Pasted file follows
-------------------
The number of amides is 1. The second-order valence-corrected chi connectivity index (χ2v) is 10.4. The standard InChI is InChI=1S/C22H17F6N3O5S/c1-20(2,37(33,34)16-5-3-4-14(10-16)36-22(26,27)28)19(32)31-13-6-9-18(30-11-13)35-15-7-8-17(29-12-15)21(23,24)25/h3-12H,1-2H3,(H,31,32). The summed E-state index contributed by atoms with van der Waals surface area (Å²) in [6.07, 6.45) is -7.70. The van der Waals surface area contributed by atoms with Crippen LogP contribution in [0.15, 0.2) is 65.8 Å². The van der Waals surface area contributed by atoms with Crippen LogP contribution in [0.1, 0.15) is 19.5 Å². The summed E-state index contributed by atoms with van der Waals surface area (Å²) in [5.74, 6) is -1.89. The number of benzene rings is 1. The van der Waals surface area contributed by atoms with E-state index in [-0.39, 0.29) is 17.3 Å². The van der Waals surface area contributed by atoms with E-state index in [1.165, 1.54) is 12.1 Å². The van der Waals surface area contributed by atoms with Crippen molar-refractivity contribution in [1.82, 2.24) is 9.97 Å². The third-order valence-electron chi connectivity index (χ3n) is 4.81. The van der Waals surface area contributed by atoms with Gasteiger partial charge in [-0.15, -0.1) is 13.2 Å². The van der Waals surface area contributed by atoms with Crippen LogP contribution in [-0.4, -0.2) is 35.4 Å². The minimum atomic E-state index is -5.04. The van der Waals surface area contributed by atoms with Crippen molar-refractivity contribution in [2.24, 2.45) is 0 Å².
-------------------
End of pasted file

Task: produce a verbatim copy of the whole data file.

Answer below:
The number of amides is 1. The second-order valence-corrected chi connectivity index (χ2v) is 10.4. The standard InChI is InChI=1S/C22H17F6N3O5S/c1-20(2,37(33,34)16-5-3-4-14(10-16)36-22(26,27)28)19(32)31-13-6-9-18(30-11-13)35-15-7-8-17(29-12-15)21(23,24)25/h3-12H,1-2H3,(H,31,32). The summed E-state index contributed by atoms with van der Waals surface area (Å²) in [6.07, 6.45) is -7.70. The van der Waals surface area contributed by atoms with Crippen LogP contribution in [0.15, 0.2) is 65.8 Å². The van der Waals surface area contributed by atoms with Crippen LogP contribution in [0.1, 0.15) is 19.5 Å². The summed E-state index contributed by atoms with van der Waals surface area (Å²) in [5.74, 6) is -1.89. The number of benzene rings is 1. The van der Waals surface area contributed by atoms with E-state index in [-0.39, 0.29) is 17.3 Å². The van der Waals surface area contributed by atoms with E-state index in [1.165, 1.54) is 12.1 Å². The van der Waals surface area contributed by atoms with Crippen molar-refractivity contribution in [1.82, 2.24) is 9.97 Å². The third-order valence-electron chi connectivity index (χ3n) is 4.81. The van der Waals surface area contributed by atoms with Gasteiger partial charge in [-0.15, -0.1) is 13.2 Å². The van der Waals surface area contributed by atoms with Crippen LogP contribution in [-0.4, -0.2) is 35.4 Å². The minimum atomic E-state index is -5.04. The van der Waals surface area contributed by atoms with Crippen molar-refractivity contribution in [2.24, 2.45) is 0 Å².